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Introduction (Howard Chiang)

This is an introductory meeting to familiarise students with the general outline and requirements of the module. The module will consider both the thematic dimensions of global history--gender, economy, globalisation, material culture, and modernity--and the organisation and distribution of the world according to social-geographical units. To set the stage for discussion in the subsequent weeks, we will begin by delving into various broad-based theories and approaches to the historical study of the globe.



Shu-mei Shih, ‘Global Literature and the Technologies of Recognition’, PMLA 119, no. 1 (2004): 16-30. [e-journal]

Maxine Berg, 'Global History: Approaches and New Directions', in Writing the History of the Global: Challenges for the Twenty-First Century, ed. Maxine Berg (Oxford University Press, 2013), 1-18. [e-book]

Prasenjit Duara, The Crisis of Global Modernity: Asian Traditions and a Sustainable Future (Cambridge: Cambridge University Press, 2014). [e-book]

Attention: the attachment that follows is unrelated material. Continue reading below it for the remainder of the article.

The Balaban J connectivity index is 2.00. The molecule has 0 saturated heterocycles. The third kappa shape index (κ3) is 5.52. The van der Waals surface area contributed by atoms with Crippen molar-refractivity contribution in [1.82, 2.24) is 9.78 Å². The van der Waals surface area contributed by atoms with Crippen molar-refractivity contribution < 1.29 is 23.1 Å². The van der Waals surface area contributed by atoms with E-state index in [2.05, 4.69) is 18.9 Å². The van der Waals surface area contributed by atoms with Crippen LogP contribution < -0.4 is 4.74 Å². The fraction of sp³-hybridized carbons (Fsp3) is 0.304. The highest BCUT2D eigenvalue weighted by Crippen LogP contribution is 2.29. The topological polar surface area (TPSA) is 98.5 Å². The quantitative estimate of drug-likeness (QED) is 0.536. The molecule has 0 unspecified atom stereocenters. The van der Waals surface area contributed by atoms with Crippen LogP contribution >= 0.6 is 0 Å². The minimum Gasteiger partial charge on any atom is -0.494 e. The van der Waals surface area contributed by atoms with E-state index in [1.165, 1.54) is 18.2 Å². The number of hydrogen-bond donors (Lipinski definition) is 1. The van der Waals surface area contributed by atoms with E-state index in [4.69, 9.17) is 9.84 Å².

Immanuel Wallerstein, 'The European World Economy: Periphery versus External Arena', in The Modern World System I: Capitalist Agriculture and the Origins of the European World-Economy in the Sixteenth Century (University of California Press, 2011 [1974]), chap. 6, 300-344. [e-book]

Ann Laura Stoler and Frederick Cooper, 'Between Metropole and Colony: Rethinking a Research Agenda', in Tensions of Empire: Colonial Cultures in a Bourgeois World, ed. Frederick Cooper and Ann Laura Stoler (Duke University Press, 1997), 1-56. [e-book]

Ann Laura Stoler and Carole McGranahan, 'Introduction: Refiguring Imperial Terrains', in Imperial Formations, ed. Ann Laura Stoler, Carole McGranahan, and Peter C. Perdue (Santa Fe: School for Advanced Research Press, 2007), 3-42. [e-book]

Jane Burbank and Frederick Cooper, 'Imperial Trajectories', in Empires in World History: Power and the Politics of Difference (Princeton: Princeton University Press, 2010), 1-22.

David Palumbo-Liu, Bruce Robbins, and Nirvana Tanoukhi, eds., Immanuel Wallerstein and the Problem of the World: System, Scale, Culture (Durham: Duke University Press, 2011).

Shu-mei Shih, ‘The Concept of the Sinophone’, PMLA 126, no. 3 (2011): 709-718. [e-journal]